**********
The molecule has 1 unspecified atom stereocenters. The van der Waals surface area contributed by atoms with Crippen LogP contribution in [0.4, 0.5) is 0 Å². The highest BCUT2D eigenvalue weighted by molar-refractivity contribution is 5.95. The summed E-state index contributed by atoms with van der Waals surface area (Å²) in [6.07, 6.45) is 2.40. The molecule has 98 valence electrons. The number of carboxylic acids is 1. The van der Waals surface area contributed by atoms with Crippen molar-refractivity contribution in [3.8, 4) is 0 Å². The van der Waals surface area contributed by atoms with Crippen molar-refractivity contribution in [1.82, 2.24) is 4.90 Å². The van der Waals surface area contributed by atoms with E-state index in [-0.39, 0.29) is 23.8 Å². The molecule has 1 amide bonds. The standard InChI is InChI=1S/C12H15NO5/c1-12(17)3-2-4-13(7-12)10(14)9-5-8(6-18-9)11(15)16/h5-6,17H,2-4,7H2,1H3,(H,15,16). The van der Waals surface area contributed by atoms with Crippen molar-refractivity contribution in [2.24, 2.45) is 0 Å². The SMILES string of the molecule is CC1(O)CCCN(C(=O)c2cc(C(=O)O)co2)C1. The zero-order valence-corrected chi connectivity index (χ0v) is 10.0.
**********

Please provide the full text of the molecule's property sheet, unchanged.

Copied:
The molecule has 1 unspecified atom stereocenters. The van der Waals surface area contributed by atoms with Crippen LogP contribution in [0.4, 0.5) is 0 Å². The highest BCUT2D eigenvalue weighted by molar-refractivity contribution is 5.95. The summed E-state index contributed by atoms with van der Waals surface area (Å²) in [6.07, 6.45) is 2.40. The molecule has 98 valence electrons. The number of carboxylic acids is 1. The van der Waals surface area contributed by atoms with Crippen molar-refractivity contribution in [3.8, 4) is 0 Å². The van der Waals surface area contributed by atoms with Crippen molar-refractivity contribution in [1.82, 2.24) is 4.90 Å². The van der Waals surface area contributed by atoms with E-state index in [-0.39, 0.29) is 23.8 Å². The molecule has 1 amide bonds. The standard InChI is InChI=1S/C12H15NO5/c1-12(17)3-2-4-13(7-12)10(14)9-5-8(6-18-9)11(15)16/h5-6,17H,2-4,7H2,1H3,(H,15,16). The van der Waals surface area contributed by atoms with Crippen molar-refractivity contribution in [2.24, 2.45) is 0 Å². The SMILES string of the molecule is CC1(O)CCCN(C(=O)c2cc(C(=O)O)co2)C1. The zero-order valence-corrected chi connectivity index (χ0v) is 10.0.